Martin Pribble's Reviews > The End of Faith: Religion, Terror, and the Future of Reason

The End of Faith by Sam Harris
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's review
Oct 04, 2011

really liked it
Read in October, 2011

While I liked most of the content of this book, I can't really agree with Harris' ideas of spirituality.
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10/27/2016 marked as: read

Comments (showing 1-9 of 9) (9 new)

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Ladymidnight I sort of skimmed over the last part of this book - I think he was talking about meditation.

message 2: by Cary (new)

Cary Specifics, Marty? I'm curious. :-)

Martin Pribble well for me Cary, the use of the word "spiritual" is the wrong term. I've written about this on my blog at length here:

message 4: by Cary (new)

Cary It seems to me that you have only a semantic difference with Harris. You define spirituality differently, so it seems very odd to me to say that you disagree with someone's ideas about it when you are using a different definition. This is like me defining fruit to mean only citrus fruit and saying it's all too acidic for my tastes and claiming to have a point of contention with you since you claim that some fruit is not very acidic when you are using the more standard definition. After all, strawberries are less acidic than limes regardless of how we classify them.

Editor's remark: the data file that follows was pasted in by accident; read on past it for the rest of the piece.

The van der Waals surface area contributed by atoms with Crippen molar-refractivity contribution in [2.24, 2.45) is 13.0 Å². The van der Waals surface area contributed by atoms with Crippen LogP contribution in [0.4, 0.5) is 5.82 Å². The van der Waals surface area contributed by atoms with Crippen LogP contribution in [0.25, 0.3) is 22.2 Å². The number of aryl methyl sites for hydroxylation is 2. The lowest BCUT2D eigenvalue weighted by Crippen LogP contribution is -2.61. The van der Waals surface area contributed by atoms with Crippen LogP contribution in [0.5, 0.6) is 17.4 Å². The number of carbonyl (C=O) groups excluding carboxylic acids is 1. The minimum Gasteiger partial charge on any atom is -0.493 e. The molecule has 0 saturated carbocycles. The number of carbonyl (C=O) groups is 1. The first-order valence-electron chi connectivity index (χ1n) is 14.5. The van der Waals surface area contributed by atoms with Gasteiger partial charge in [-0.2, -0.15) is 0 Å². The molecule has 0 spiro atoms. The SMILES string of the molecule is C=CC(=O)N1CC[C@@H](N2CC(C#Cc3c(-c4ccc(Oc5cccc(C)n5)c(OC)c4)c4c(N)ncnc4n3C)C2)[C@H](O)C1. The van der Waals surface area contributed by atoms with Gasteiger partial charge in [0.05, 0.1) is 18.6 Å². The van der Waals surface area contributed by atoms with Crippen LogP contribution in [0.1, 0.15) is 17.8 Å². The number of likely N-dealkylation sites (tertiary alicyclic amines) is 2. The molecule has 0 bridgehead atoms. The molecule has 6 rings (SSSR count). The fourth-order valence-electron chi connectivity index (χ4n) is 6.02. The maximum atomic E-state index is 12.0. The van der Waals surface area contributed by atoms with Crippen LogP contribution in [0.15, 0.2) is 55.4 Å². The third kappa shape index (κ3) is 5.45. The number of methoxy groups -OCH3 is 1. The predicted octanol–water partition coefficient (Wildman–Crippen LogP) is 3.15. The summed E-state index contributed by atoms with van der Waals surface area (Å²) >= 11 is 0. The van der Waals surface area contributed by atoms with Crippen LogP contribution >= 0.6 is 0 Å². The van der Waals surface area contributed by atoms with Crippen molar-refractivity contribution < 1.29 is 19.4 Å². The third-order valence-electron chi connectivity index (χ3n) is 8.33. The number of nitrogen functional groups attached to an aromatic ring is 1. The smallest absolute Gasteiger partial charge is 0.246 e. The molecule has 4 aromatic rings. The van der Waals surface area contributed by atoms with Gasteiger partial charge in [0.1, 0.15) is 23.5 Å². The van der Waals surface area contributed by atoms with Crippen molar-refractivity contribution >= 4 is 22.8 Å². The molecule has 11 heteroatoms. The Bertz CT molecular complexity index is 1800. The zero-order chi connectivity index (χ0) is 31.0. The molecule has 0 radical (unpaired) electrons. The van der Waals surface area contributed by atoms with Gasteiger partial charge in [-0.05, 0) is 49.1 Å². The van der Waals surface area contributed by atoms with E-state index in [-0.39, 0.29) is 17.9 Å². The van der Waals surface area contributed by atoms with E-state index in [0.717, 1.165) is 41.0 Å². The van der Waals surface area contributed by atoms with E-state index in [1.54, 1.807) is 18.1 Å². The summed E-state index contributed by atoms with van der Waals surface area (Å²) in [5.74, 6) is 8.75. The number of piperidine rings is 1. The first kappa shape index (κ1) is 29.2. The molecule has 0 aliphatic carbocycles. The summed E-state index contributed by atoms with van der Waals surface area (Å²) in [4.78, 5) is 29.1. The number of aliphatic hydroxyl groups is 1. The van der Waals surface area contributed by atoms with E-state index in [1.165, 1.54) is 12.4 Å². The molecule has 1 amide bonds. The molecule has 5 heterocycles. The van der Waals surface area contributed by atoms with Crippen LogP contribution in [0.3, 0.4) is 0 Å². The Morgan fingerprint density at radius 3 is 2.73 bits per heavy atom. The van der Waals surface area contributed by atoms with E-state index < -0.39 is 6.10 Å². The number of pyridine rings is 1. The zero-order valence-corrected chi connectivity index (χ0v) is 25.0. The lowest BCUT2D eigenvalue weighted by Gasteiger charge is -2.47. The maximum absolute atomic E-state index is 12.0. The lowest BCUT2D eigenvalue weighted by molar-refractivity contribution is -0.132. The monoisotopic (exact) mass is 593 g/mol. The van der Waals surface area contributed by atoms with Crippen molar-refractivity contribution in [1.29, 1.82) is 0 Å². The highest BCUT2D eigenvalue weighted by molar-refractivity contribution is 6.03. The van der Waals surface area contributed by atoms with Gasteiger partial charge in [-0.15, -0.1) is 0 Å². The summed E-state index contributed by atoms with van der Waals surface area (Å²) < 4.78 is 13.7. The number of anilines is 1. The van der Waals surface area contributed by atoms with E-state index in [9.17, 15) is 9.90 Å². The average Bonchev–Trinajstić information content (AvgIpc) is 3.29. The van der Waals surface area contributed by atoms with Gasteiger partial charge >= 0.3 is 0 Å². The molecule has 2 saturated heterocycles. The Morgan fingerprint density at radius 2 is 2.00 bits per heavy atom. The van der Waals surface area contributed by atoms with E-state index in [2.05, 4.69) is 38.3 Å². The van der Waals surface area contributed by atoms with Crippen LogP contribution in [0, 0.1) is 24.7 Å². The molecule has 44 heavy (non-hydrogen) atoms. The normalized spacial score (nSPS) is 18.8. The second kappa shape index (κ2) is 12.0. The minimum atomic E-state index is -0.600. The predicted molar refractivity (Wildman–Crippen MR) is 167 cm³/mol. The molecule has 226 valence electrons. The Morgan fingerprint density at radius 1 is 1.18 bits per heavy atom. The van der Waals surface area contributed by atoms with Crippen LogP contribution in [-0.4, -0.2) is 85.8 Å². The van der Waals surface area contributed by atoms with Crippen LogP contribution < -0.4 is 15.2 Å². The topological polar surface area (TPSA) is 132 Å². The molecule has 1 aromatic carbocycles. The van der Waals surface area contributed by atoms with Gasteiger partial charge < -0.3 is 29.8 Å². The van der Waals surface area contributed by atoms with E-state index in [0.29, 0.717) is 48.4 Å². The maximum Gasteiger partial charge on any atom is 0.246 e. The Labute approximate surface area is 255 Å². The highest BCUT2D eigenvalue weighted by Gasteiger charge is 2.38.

Martin Pribble yeah I guess, but the semantics are everything in this regard. In any case, the book kinda petered out toward the end. I think his strongest points were in the chapters about Christianity and Islam.

message 6: by Cary (last edited Oct 08, 2011 06:14AM) (new)

Cary To elaborate a bit more on this: inasmuch as our current understanding of perceptions of connectedness to other people, to animals, etc. is that they are wholly artifices of the brain, Harris' definition of spirituality is inclusive of yours. Our minds concoct these connections, along with things like music, love, art, weird rituals that we engage in with others, weirder rituals we engage in when alone, and so on, as a way for us to attempt to fulfill and/or assuage the myriad of irrational fears, needs and wants and desires that we all have.

All those irrational needs are spiritual needs. All those strange ways we deal with them are spirituality. It all perfectly natural. It's also all in your head as the saying goes. ;-)

Religion then is just another we try to fulfill and assuage (it has other functions of course, just as many of the things I listed above can and do). The problem comes when I start claiming that because my methods for fulfilling my (unavoidably subjective) spiritual needs work so well for me, they should work for you as well. That's not what we would expect to be the case in general. And this is exactly why Harris says promulgating true understanding of spirituality is very good way to stick it to religion - it blows the whole idea of one-size-fits all spiritual fulfillment out of the water.

I agree it ended weakly - and I felt the same way about Moral Landscape as well (though in the case of it because he strayed from the discussion of neuroscience and morals to criticize religion for too long - I'm all for that as you well know, but it didn't seem to fit the book and for the most part he didn't say criticize it in any way he has already.)

message 7: by Tracy (new) - added it

Tracy I was going to get this book, but I just wasn't sure about it...

message 8: by Cary (new)

Cary If you've read Letter to a Christian Nation, I'd skip this and read Moral Landscape, or at least the first 2/3 or so of it.

message 9: by Tracy (new) - added it

Tracy I've not read that one yet either. Thanks for the tip though!

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